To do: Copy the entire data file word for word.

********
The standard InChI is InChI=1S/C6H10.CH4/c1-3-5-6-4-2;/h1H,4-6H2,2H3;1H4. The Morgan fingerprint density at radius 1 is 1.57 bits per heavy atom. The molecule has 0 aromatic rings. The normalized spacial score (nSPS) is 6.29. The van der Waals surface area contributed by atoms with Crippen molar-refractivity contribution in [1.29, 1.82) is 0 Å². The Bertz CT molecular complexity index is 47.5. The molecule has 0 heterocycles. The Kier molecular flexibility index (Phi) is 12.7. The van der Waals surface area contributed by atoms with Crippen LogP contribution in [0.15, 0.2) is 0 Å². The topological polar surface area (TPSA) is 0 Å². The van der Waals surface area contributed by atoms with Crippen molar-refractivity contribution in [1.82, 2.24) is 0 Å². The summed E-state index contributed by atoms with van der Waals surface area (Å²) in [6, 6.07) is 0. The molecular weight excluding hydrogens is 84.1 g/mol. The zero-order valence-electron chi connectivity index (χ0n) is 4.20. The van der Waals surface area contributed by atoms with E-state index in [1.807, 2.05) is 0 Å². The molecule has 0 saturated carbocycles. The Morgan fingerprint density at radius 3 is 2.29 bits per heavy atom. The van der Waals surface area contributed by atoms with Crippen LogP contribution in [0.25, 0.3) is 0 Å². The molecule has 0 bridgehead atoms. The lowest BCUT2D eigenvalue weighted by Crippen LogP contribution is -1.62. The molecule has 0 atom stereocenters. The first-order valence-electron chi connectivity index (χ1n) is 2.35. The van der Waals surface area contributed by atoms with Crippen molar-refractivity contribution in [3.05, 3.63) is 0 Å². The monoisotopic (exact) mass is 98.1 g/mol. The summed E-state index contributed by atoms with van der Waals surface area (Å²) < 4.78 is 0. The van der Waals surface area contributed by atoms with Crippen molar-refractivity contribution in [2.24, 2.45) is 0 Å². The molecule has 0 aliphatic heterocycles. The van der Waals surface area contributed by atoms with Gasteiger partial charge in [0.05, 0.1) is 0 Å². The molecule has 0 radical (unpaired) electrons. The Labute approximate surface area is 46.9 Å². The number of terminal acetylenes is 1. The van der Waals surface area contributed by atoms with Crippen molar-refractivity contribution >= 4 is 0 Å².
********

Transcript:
The standard InChI is InChI=1S/C6H10.CH4/c1-3-5-6-4-2;/h1H,4-6H2,2H3;1H4. The Morgan fingerprint density at radius 1 is 1.57 bits per heavy atom. The molecule has 0 aromatic rings. The normalized spacial score (nSPS) is 6.29. The van der Waals surface area contributed by atoms with Crippen molar-refractivity contribution in [1.29, 1.82) is 0 Å². The Bertz CT molecular complexity index is 47.5. The molecule has 0 heterocycles. The Kier molecular flexibility index (Phi) is 12.7. The van der Waals surface area contributed by atoms with Crippen LogP contribution in [0.15, 0.2) is 0 Å². The topological polar surface area (TPSA) is 0 Å². The van der Waals surface area contributed by atoms with Crippen molar-refractivity contribution in [1.82, 2.24) is 0 Å². The summed E-state index contributed by atoms with van der Waals surface area (Å²) in [6, 6.07) is 0. The molecular weight excluding hydrogens is 84.1 g/mol. The zero-order valence-electron chi connectivity index (χ0n) is 4.20. The van der Waals surface area contributed by atoms with E-state index in [1.807, 2.05) is 0 Å². The molecule has 0 saturated carbocycles. The Morgan fingerprint density at radius 3 is 2.29 bits per heavy atom. The van der Waals surface area contributed by atoms with Crippen LogP contribution in [0.25, 0.3) is 0 Å². The molecule has 0 bridgehead atoms. The lowest BCUT2D eigenvalue weighted by Crippen LogP contribution is -1.62. The molecule has 0 atom stereocenters. The first-order valence-electron chi connectivity index (χ1n) is 2.35. The van der Waals surface area contributed by atoms with Crippen molar-refractivity contribution in [3.05, 3.63) is 0 Å². The monoisotopic (exact) mass is 98.1 g/mol. The summed E-state index contributed by atoms with van der Waals surface area (Å²) < 4.78 is 0. The van der Waals surface area contributed by atoms with Crippen molar-refractivity contribution in [2.24, 2.45) is 0 Å². The molecule has 0 aliphatic heterocycles. The van der Waals surface area contributed by atoms with Gasteiger partial charge in [0.05, 0.1) is 0 Å². The molecule has 0 radical (unpaired) electrons. The Labute approximate surface area is 46.9 Å². The number of terminal acetylenes is 1. The van der Waals surface area contributed by atoms with Crippen molar-refractivity contribution >= 4 is 0 Å².